Tips, Tricks & Trends

Yes, You Can Drift a Porsche with a PDK Transmission

2020 Porsche 911

The Porsche 911 is one of the most well-rounded sports cars you can buy. But what about its drifting capabilities? German for Doppelkupplungsgetreibe, basically a dual-clutch gearbox in English, a PDK in a Porsche uses two clutches to shift gears almost instantly. And as the video below shows, you can still clutch kick a Porsche with a PDK transmission.

What is drift?

Drift is a type of driving technique that race car drivers use when they make corner turns. While they’re moving forward, the driver intentionally oversteers, allowing the car to shift on either of the side axles. While this is happening, only the back wheels lose traction. A driver who is totally familiar with the art of drifting is able to keep control of the car the whole time while executing the corner turn. Since Japanese race car drivers such as Kunimitsu Takahashi introduced drifting in the 1970s, this power management technique has risen to the level of competitive motorsport that is recognized worldwide. Competitions are held regularly each year, and the quality of the drift is usually judged by angle, line, style, speed, and show factor according to Porsche Newsroom.

In the video above, drift pro driver Odi Bakchis demonstrates the drift technique using the handbrake. Attack the corner, he tells us, turn the car in, grab the hand brake and enter into the drift. You can also initiate the drift by clutch kicking: Push in the clutch and release it rapidly, lighting up the back wheels and sliding the car. In addition, Bakchis tells us, when the car is sideways, allow yourself to modulate the throttle. Keep the car in control so that it stays on course, but don’t oversteer.

About the Porsche PDK

Porsche Newsroom reports the benefits of a double-clutch transmission. First of all, the gears are distributed between two separate clutches in the PDK. The odd shifts are connected to clutch I and the even gears are connected to clutch II, so that you can make fully automatic gear changes without traction interruption. The gear shifts actually take place through computer-aided electrohydraulics, and there is a combination of manual and automatic shifting involved.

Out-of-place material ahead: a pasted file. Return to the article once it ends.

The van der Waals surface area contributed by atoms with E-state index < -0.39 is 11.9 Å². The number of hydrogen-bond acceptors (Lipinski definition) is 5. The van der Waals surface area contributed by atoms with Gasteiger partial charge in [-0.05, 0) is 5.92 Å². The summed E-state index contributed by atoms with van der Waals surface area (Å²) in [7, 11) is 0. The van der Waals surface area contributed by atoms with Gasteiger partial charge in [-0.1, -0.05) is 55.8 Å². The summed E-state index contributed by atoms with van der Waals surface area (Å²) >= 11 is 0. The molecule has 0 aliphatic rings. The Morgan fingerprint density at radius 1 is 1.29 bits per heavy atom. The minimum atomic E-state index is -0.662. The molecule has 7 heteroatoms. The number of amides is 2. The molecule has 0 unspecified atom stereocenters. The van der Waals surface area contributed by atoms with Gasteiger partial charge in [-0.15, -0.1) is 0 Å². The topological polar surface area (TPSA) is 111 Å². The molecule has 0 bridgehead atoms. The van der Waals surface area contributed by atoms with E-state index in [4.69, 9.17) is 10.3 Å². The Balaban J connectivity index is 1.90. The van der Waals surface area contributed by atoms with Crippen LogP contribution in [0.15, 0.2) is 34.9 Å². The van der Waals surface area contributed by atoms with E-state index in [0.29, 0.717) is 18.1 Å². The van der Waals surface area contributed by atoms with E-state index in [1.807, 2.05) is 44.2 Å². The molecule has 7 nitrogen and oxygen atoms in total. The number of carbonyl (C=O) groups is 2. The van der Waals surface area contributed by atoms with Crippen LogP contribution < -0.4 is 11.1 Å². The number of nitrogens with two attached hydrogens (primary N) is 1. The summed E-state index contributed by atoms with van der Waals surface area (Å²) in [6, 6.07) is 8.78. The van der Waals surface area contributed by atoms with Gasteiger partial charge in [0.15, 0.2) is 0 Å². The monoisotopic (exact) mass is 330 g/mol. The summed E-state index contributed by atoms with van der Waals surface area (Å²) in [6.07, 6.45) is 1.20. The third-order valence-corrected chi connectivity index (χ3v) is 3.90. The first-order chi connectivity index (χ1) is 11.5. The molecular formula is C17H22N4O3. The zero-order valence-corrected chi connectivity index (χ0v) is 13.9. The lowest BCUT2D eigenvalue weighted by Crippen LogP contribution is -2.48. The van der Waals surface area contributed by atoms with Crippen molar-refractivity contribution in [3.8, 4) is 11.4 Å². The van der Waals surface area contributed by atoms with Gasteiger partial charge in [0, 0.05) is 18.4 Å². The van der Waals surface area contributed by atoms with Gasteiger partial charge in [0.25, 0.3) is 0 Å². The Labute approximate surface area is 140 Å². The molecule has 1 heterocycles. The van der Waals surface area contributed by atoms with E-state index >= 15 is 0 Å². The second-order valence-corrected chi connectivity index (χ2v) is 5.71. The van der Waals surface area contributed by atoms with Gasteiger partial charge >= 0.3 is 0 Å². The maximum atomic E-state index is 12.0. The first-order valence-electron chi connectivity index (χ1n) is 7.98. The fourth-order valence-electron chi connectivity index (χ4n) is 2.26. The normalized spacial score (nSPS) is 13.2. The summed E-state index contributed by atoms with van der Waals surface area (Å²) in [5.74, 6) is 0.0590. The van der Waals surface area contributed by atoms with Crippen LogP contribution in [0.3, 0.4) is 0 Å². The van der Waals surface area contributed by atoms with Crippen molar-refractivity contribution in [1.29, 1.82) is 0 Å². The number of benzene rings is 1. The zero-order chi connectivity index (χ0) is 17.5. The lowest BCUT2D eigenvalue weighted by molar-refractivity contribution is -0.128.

The introduction of the first Porsche PDK with a semiautomatic Sportomatic transmission back in 1967 was met with great skepticism in the professional racing world, Porsche Newsroom tells us. It was inconceivable that you would have an automatic transmission in a real race car. Supposedly, the PDK was to bring comfort to driving  —  but the idea of comfort in a race car was equally unappealing for true race car professionals. So the PDK had to win its audience over back in the day.

Advantages of a PDK

However, after several generations of PDKs have come into being, and after the rise of drifting as competitive motorsport, the PDK was not just acceptable. It became recognized as essential for drifting to those who knew how to use it to their advantage. In other words, what it means for a driver in the Porsche to have a PDK is that they can keep their foot on the gas and accelerate from 0 to 100 miles in a few seconds. And when drifting is concerned, you want to be able to get the car up to speed and control it as quickly as possible. Plus, since there’s no traction interruption on the front wheels, the driver can maintain maximum control as they make the corner. 

First available in 2008 with just the seven-speed PDK that came in the 911 Carrera and the 911 Carrera S, the Panamera now only comes in the eight-speed PDK II since 2016. According to Porsche Newsroom, Porsche drivers will keep moving towards adopting automated transmissions in the future. 

It’s also expected that the Porsche PDK be a favorite among professional drifters as long as drift competitions enjoy their popularity on a global scale—and that the Porsche PDK, now with its eight gears, will continue to be a favorite among competitors and spectators alike. So unlike the initial entrance of the Porsche PDK on the racing scene back in 1967, nobody is expecting today’s Porsche PDK car to be going away soon.